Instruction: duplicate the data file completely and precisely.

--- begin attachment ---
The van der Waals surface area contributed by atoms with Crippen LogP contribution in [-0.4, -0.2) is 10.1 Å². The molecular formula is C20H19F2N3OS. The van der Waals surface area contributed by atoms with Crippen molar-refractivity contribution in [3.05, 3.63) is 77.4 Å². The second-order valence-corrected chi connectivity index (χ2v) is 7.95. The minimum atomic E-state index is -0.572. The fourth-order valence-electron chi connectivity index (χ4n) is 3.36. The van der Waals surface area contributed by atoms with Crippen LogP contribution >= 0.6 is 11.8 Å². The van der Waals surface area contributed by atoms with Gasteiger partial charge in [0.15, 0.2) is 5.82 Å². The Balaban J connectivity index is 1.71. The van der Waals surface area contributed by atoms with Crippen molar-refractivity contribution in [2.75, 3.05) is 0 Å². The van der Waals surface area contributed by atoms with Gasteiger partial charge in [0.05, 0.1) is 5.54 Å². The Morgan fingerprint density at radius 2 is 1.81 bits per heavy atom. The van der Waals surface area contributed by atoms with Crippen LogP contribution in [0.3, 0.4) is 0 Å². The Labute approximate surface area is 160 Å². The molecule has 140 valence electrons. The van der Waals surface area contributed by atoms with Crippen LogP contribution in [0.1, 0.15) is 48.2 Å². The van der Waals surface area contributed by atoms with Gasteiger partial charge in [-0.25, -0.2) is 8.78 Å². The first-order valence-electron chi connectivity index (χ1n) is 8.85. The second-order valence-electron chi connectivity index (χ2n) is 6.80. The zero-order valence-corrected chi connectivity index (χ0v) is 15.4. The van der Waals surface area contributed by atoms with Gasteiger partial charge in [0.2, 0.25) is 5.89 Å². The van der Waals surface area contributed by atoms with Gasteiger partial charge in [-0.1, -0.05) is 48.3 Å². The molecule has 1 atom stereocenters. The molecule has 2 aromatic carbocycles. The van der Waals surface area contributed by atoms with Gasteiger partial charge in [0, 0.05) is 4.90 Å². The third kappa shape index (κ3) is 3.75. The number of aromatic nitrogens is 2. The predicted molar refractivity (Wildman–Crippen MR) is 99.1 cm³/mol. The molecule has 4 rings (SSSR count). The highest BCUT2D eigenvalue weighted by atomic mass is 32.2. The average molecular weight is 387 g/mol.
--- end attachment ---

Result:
The van der Waals surface area contributed by atoms with Crippen LogP contribution in [-0.4, -0.2) is 10.1 Å². The molecular formula is C20H19F2N3OS. The van der Waals surface area contributed by atoms with Crippen molar-refractivity contribution in [3.05, 3.63) is 77.4 Å². The second-order valence-corrected chi connectivity index (χ2v) is 7.95. The minimum atomic E-state index is -0.572. The fourth-order valence-electron chi connectivity index (χ4n) is 3.36. The van der Waals surface area contributed by atoms with Crippen LogP contribution >= 0.6 is 11.8 Å². The van der Waals surface area contributed by atoms with Gasteiger partial charge in [0.15, 0.2) is 5.82 Å². The Balaban J connectivity index is 1.71. The van der Waals surface area contributed by atoms with Crippen molar-refractivity contribution in [2.75, 3.05) is 0 Å². The van der Waals surface area contributed by atoms with Gasteiger partial charge in [0.05, 0.1) is 5.54 Å². The Morgan fingerprint density at radius 2 is 1.81 bits per heavy atom. The van der Waals surface area contributed by atoms with Crippen LogP contribution in [0.3, 0.4) is 0 Å². The Labute approximate surface area is 160 Å². The molecule has 140 valence electrons. The van der Waals surface area contributed by atoms with Crippen LogP contribution in [0.1, 0.15) is 48.2 Å². The van der Waals surface area contributed by atoms with Gasteiger partial charge in [-0.25, -0.2) is 8.78 Å². The first-order valence-electron chi connectivity index (χ1n) is 8.85. The second-order valence-electron chi connectivity index (χ2n) is 6.80. The zero-order valence-corrected chi connectivity index (χ0v) is 15.4. The van der Waals surface area contributed by atoms with Gasteiger partial charge in [0.2, 0.25) is 5.89 Å². The van der Waals surface area contributed by atoms with Gasteiger partial charge in [-0.1, -0.05) is 48.3 Å². The molecule has 1 atom stereocenters. The molecule has 2 aromatic carbocycles. The van der Waals surface area contributed by atoms with Gasteiger partial charge in [0, 0.05) is 4.90 Å². The third kappa shape index (κ3) is 3.75. The number of aromatic nitrogens is 2. The predicted molar refractivity (Wildman–Crippen MR) is 99.1 cm³/mol. The molecule has 4 rings (SSSR count). The highest BCUT2D eigenvalue weighted by atomic mass is 32.2. The average molecular weight is 387 g/mol.